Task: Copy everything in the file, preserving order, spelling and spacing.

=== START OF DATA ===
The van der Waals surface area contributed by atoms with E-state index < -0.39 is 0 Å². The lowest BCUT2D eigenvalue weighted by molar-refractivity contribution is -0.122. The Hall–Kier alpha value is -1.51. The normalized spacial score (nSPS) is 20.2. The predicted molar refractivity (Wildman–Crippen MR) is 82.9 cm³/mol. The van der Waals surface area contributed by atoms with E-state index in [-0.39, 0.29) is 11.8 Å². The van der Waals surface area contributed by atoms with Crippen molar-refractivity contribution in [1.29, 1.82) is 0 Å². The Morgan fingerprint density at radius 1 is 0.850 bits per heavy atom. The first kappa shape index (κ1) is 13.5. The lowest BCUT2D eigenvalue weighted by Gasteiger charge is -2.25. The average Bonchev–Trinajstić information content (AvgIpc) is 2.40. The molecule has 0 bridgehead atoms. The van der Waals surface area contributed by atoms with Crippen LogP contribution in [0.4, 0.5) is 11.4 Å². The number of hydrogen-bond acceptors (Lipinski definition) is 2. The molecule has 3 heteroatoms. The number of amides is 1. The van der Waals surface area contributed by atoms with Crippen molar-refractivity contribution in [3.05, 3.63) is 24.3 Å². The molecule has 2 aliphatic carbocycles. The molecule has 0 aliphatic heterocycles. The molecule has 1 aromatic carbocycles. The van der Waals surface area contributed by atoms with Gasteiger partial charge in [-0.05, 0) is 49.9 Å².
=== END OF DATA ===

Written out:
The van der Waals surface area contributed by atoms with E-state index < -0.39 is 0 Å². The lowest BCUT2D eigenvalue weighted by molar-refractivity contribution is -0.122. The Hall–Kier alpha value is -1.51. The normalized spacial score (nSPS) is 20.2. The predicted molar refractivity (Wildman–Crippen MR) is 82.9 cm³/mol. The van der Waals surface area contributed by atoms with E-state index in [-0.39, 0.29) is 11.8 Å². The van der Waals surface area contributed by atoms with Crippen molar-refractivity contribution in [1.29, 1.82) is 0 Å². The Morgan fingerprint density at radius 1 is 0.850 bits per heavy atom. The first kappa shape index (κ1) is 13.5. The lowest BCUT2D eigenvalue weighted by Gasteiger charge is -2.25. The average Bonchev–Trinajstić information content (AvgIpc) is 2.40. The molecule has 0 bridgehead atoms. The van der Waals surface area contributed by atoms with Crippen LogP contribution in [0.4, 0.5) is 11.4 Å². The number of hydrogen-bond acceptors (Lipinski definition) is 2. The molecule has 3 heteroatoms. The number of amides is 1. The van der Waals surface area contributed by atoms with Crippen molar-refractivity contribution in [3.05, 3.63) is 24.3 Å². The molecule has 2 aliphatic carbocycles. The molecule has 0 aliphatic heterocycles. The molecule has 1 aromatic carbocycles. The van der Waals surface area contributed by atoms with Gasteiger partial charge in [-0.05, 0) is 49.9 Å².